Wednesday 3 December 2008

Car supremacist BBC London News

Generally, the mass media does three inter-related things in the area of transport. Firstly, it muffles the reality that the greatest form of lawless killing and injury in British society occurs on the roads. The daily total of horror is usually ignored altogether and when it does get mentioned it is conceptually framed as “an accident”, as inevitable and arbitrary as bad weather. Secondly, it promotes the idea that motorists are a victimised group, forever persecuted by traffic wardens, speed cameras and unfair taxation. Thirdly, it demonizes cyclists. Quite trivial episodes of bad behaviour by cyclists are solemnly presented as ‘news’, whereas trifles such as cyclists crushed to death at junctions by turning lorries are ignored, and generally only rate a mention in local newspapers.

A classic example of these institutionalised 'news values' occurs today. BBC London News, which as far as I can tell has ignored every single instance of a cyclist being killed by a lorry in London this year, manages to make this into one of its lead stories:

A carer has paid her £80 parking fine in a wheelbarrow full of pennies in protest at the penalty. Maggie Gebbet, 63, was fined in South Street, Bromley, south London, after the ticket she bought peeled itself off her car's windscreen in hot weather.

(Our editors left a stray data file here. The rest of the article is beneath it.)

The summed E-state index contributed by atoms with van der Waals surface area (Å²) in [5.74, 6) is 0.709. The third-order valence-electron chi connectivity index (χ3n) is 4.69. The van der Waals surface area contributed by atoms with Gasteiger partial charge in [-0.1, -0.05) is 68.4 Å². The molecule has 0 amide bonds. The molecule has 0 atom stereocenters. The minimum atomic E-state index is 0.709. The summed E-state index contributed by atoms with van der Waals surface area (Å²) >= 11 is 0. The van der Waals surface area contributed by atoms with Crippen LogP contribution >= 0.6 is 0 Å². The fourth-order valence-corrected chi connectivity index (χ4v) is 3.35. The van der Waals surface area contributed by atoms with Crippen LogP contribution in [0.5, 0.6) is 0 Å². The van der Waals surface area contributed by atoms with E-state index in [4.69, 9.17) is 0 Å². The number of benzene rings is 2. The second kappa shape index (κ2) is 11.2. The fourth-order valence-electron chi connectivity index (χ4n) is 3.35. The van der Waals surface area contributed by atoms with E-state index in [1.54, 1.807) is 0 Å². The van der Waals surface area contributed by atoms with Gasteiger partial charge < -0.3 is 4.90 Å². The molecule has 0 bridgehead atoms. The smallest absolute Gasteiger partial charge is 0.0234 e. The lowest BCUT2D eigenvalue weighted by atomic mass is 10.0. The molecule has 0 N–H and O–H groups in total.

“I'm furious about the whole business and most upset about being criminalised when I have not broken the law."

The mother-of-two wrote to Bromley Council's parking officers enclosing a photocopy of her ticket asking them to see sense and withdraw the charge incurred in South Street.

Ms.Gebbet has a poor grasp of law. She has not been “criminalised”, since a parking ticket is a civil matter.

It is not clear what kind of ticket is involved. By the sound of it, it wasn’t one from a machine, which would conclusively show the time allocated for parking. It was presumably the kind of permit you fill in yourself. A photocopy proves nothing. Anyone who gets a parking ticket could afterwards fill in a permit, put a false time, and claim it had dropped off the windscreen. I suspect the reason that Bromley disallowed her appeal was for fear of setting a precedent and then being flooded with claims from drivers claiming that their permits had also dropped down. Not much of a story, is it? But as far as the BBC is concerned, the war on the motorist never ends.